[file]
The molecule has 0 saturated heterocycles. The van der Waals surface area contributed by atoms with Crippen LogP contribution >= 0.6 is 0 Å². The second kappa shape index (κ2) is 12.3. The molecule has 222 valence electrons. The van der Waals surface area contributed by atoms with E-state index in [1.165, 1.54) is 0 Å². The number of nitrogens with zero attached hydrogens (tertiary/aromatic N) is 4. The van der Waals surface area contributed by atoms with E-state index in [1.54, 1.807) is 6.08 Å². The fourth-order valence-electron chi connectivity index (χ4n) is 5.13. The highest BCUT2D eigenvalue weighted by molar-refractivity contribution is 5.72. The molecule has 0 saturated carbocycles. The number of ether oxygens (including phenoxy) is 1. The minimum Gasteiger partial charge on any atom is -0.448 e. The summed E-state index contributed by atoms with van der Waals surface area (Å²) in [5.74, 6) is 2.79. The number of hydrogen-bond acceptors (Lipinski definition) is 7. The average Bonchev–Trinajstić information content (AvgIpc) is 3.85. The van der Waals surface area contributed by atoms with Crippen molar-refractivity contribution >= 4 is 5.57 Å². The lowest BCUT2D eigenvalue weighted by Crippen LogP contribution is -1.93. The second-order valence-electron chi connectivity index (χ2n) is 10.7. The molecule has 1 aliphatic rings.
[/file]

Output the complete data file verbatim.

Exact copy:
The molecule has 0 saturated heterocycles. The van der Waals surface area contributed by atoms with Crippen LogP contribution >= 0.6 is 0 Å². The second kappa shape index (κ2) is 12.3. The molecule has 222 valence electrons. The van der Waals surface area contributed by atoms with E-state index in [1.165, 1.54) is 0 Å². The number of nitrogens with zero attached hydrogens (tertiary/aromatic N) is 4. The van der Waals surface area contributed by atoms with E-state index in [1.54, 1.807) is 6.08 Å². The fourth-order valence-electron chi connectivity index (χ4n) is 5.13. The highest BCUT2D eigenvalue weighted by molar-refractivity contribution is 5.72. The molecule has 0 saturated carbocycles. The number of ether oxygens (including phenoxy) is 1. The minimum Gasteiger partial charge on any atom is -0.448 e. The summed E-state index contributed by atoms with van der Waals surface area (Å²) in [5.74, 6) is 2.79. The number of hydrogen-bond acceptors (Lipinski definition) is 7. The average Bonchev–Trinajstić information content (AvgIpc) is 3.85. The van der Waals surface area contributed by atoms with Crippen molar-refractivity contribution >= 4 is 5.57 Å². The lowest BCUT2D eigenvalue weighted by Crippen LogP contribution is -1.93. The second-order valence-electron chi connectivity index (χ2n) is 10.7. The molecule has 1 aliphatic rings.